Foreclosure and Voter Registration FAQs

Q1. If my home is in foreclosure, will I be allowed to vote?

A1. Every eligible elector has the right to vote in Colorado. The fact that your home is in foreclosure has no bearing on your right to vote.  It may, however, affect where you vote.


Q2. I received a notice of foreclosure. Is voter registration affected?

A2. A foreclosure notice does not affect residence for the purposes of voter registration.  You may register, or remain registered to vote at your current address.


Q3. What if I am no longer living in the house for which I received a foreclosure notice?

A3. You may register, or remain registered to vote at the address of the property in foreclosure unless you establish a new permanent residence.


Q4. I established a new permanent residence due to foreclosure.  Do I need to update my registration?

A4. If you left your home and adopted a new permanent residence prior to the registration deadline, you will need to update your voter registration and vote in the precinct for your new residence.  Colorado electors may now update their voter registration records, including address information, online at

If you do not update your residence information before the registration deadline, you may complete a Certificate of Registration - Change of Address Form at your county clerk and recorder's office to update your information and vote in your new precinct.


Q5. What is the voter registration deadline?

A5. Colorado law allows you to register to vote through Election Day.  But please note that how you register to vote matters.  The appropriate deadlines are:

  • You may submit an application through the mail, a voter registration agency, a local driver’s license examination facility, or a voter registration drive no later than 22 days before an election.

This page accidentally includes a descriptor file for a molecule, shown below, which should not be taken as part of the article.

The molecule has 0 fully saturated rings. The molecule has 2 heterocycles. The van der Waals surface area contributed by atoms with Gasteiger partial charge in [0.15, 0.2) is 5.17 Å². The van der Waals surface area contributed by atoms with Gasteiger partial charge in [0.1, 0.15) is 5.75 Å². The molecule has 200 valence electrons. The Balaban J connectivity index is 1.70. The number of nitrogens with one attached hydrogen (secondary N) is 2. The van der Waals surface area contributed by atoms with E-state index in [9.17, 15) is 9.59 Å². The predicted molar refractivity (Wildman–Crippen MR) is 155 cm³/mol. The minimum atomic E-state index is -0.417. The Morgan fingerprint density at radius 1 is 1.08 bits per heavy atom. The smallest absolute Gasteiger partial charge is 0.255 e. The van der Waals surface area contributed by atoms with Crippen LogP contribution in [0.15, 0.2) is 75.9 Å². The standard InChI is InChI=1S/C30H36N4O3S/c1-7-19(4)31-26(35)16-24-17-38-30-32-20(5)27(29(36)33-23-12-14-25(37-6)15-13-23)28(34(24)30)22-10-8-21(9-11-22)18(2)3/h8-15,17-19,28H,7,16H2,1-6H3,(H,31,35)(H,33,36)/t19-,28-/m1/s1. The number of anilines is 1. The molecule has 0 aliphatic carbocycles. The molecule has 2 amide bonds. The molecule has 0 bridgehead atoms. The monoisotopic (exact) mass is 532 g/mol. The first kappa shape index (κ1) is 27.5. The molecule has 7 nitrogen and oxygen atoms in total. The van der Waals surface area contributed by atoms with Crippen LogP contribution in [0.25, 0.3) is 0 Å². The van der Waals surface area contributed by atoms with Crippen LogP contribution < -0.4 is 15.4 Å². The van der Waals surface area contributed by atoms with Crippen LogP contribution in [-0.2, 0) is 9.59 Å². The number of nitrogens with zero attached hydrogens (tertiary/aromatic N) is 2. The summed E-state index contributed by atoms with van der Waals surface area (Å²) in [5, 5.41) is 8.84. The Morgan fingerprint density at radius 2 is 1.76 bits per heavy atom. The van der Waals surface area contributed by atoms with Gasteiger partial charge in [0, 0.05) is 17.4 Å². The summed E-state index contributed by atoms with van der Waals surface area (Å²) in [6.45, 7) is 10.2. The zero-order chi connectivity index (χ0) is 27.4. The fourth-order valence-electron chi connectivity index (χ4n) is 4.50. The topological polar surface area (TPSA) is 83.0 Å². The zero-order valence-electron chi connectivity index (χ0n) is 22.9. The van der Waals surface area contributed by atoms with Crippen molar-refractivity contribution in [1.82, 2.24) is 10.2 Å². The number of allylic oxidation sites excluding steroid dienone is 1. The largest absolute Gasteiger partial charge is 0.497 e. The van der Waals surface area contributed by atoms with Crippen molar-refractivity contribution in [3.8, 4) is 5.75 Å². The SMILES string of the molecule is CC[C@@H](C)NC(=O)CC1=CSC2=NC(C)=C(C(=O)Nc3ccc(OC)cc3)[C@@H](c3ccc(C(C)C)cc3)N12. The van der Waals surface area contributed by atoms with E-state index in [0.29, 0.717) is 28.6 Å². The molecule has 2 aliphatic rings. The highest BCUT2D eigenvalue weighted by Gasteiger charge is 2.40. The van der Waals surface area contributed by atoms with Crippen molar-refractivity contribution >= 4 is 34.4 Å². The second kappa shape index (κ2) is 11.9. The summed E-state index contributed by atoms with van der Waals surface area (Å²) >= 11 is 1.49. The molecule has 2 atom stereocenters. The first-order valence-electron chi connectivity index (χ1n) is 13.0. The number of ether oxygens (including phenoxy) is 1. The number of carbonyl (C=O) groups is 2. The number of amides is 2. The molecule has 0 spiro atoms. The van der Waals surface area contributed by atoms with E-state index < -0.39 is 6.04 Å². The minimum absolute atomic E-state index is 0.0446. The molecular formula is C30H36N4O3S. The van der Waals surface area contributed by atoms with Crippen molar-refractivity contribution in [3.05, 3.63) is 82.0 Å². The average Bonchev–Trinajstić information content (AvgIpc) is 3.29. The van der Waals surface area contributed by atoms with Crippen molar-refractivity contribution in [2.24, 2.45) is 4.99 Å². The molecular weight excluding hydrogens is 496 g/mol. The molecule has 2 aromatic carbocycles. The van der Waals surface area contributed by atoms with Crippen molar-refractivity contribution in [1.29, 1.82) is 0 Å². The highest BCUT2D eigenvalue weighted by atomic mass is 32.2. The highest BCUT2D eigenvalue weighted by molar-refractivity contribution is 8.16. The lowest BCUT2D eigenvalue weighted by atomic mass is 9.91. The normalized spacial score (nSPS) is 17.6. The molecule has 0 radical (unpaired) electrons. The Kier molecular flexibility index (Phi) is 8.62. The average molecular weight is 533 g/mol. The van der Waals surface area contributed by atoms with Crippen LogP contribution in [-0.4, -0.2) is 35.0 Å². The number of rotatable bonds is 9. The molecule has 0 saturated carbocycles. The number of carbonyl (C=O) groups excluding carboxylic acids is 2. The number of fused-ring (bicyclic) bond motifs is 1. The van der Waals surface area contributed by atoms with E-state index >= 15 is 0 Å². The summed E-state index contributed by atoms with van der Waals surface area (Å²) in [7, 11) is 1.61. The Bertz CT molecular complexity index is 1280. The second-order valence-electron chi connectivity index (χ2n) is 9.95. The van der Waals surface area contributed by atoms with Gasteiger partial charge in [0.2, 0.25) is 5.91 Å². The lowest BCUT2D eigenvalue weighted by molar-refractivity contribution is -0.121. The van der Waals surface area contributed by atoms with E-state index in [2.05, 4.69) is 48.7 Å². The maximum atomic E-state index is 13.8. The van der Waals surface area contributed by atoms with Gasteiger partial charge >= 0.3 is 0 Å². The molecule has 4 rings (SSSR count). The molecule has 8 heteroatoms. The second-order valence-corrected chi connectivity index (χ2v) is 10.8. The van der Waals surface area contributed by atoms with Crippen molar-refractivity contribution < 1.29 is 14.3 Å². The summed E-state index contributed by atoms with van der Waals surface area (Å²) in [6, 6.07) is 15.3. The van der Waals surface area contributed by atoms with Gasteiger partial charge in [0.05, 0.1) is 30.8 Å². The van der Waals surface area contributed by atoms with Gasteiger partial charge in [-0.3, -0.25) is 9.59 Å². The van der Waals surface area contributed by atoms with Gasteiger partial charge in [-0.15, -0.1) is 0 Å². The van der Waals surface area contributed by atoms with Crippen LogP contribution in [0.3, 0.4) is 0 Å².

• You may register through through the 8th day before the election.
  • You may register to vote by appearing in-person at a voter service and polling center through Election Day.
  • You may change or withdraw your party affiliation no later than 29 days before the election. 


Q6. How do I register to vote or update my voter registration?

A6. If you have a Colorado State driver's license or ID card issued by the Department of Revenue you may register to vote online at  If you are already a registered voter in Colorado you may confirm your registration at this website. Once your registration is verified, you may update your address, party affiliation or permanent mail-in ballot status online as well.

Printable voter registration forms are also available on the Secretary of State's web site, county clerk and recorder offices, and any federal post office that provided voter registration applications. You may mail, fax, or scan and email your complete and signed form to your county clerk and recorder's office.

Voter registration is also offered at:

  • A Colorado Department of Motor Vehicle office when you apply for a driver's license, or update your driver's license information.
  • All offices that provide public assistance; offices that provide state funded programs primarily engaged in providing services to persons with disabilities.
  • Recruitment offices of the armed forces of the United States.
  • Any federal, state local government, or nongovernment office that chooses to provide voter registration service or applications.


Q7. What does "residence" mean for purposes of voter registration and voting?

A7. When applied to voter registration, the term "residence" generally means the principal or primary home or place in which a person lives.  A residence is a permanent building or part of a building and may include a house, apartment, condominium, room in a house, mobile home, or building.  A homeless elector may use any address within a specific precinct that he/she regularly returns to and has the intent to remain. You must have a residence in order to register to vote. Once that residence is established, it exists until a new residence is established.  However, you may not have more than one residence.




 Revised 11/22/2013

This guide serves as a reference only and is not a substitute for applicable laws and rules.